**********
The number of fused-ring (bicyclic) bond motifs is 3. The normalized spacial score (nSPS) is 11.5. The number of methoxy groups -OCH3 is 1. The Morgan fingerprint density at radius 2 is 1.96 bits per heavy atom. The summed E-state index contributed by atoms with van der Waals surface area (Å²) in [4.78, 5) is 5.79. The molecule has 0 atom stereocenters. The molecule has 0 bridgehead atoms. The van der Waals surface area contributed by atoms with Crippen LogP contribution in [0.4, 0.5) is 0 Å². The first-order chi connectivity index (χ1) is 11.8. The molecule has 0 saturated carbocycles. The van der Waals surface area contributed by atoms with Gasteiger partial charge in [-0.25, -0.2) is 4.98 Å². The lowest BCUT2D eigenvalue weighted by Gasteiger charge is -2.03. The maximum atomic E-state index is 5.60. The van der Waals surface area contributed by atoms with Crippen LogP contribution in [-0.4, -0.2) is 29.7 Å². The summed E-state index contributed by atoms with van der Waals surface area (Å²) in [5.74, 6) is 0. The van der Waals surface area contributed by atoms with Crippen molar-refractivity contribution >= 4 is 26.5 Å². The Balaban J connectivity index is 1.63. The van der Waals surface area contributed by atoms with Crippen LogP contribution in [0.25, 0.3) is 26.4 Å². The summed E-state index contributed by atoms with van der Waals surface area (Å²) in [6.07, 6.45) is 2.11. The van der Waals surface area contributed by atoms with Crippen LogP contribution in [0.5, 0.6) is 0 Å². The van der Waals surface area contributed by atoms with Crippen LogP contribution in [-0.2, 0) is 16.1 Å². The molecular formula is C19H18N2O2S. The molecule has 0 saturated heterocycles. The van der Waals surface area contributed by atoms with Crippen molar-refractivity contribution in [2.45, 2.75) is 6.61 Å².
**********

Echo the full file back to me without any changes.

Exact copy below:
The number of fused-ring (bicyclic) bond motifs is 3. The normalized spacial score (nSPS) is 11.5. The number of methoxy groups -OCH3 is 1. The Morgan fingerprint density at radius 2 is 1.96 bits per heavy atom. The summed E-state index contributed by atoms with van der Waals surface area (Å²) in [4.78, 5) is 5.79. The molecule has 0 atom stereocenters. The molecule has 0 bridgehead atoms. The van der Waals surface area contributed by atoms with Crippen LogP contribution in [0.4, 0.5) is 0 Å². The first-order chi connectivity index (χ1) is 11.8. The molecule has 0 saturated carbocycles. The van der Waals surface area contributed by atoms with Gasteiger partial charge in [-0.25, -0.2) is 4.98 Å². The lowest BCUT2D eigenvalue weighted by Gasteiger charge is -2.03. The maximum atomic E-state index is 5.60. The van der Waals surface area contributed by atoms with Crippen LogP contribution in [-0.4, -0.2) is 29.7 Å². The summed E-state index contributed by atoms with van der Waals surface area (Å²) in [5.74, 6) is 0. The van der Waals surface area contributed by atoms with Crippen molar-refractivity contribution >= 4 is 26.5 Å². The Balaban J connectivity index is 1.63. The van der Waals surface area contributed by atoms with Crippen LogP contribution in [0.25, 0.3) is 26.4 Å². The summed E-state index contributed by atoms with van der Waals surface area (Å²) in [6.07, 6.45) is 2.11. The van der Waals surface area contributed by atoms with Crippen LogP contribution in [0.5, 0.6) is 0 Å². The van der Waals surface area contributed by atoms with Crippen LogP contribution in [-0.2, 0) is 16.1 Å². The molecular formula is C19H18N2O2S. The molecule has 0 saturated heterocycles. The van der Waals surface area contributed by atoms with Crippen molar-refractivity contribution in [2.45, 2.75) is 6.61 Å².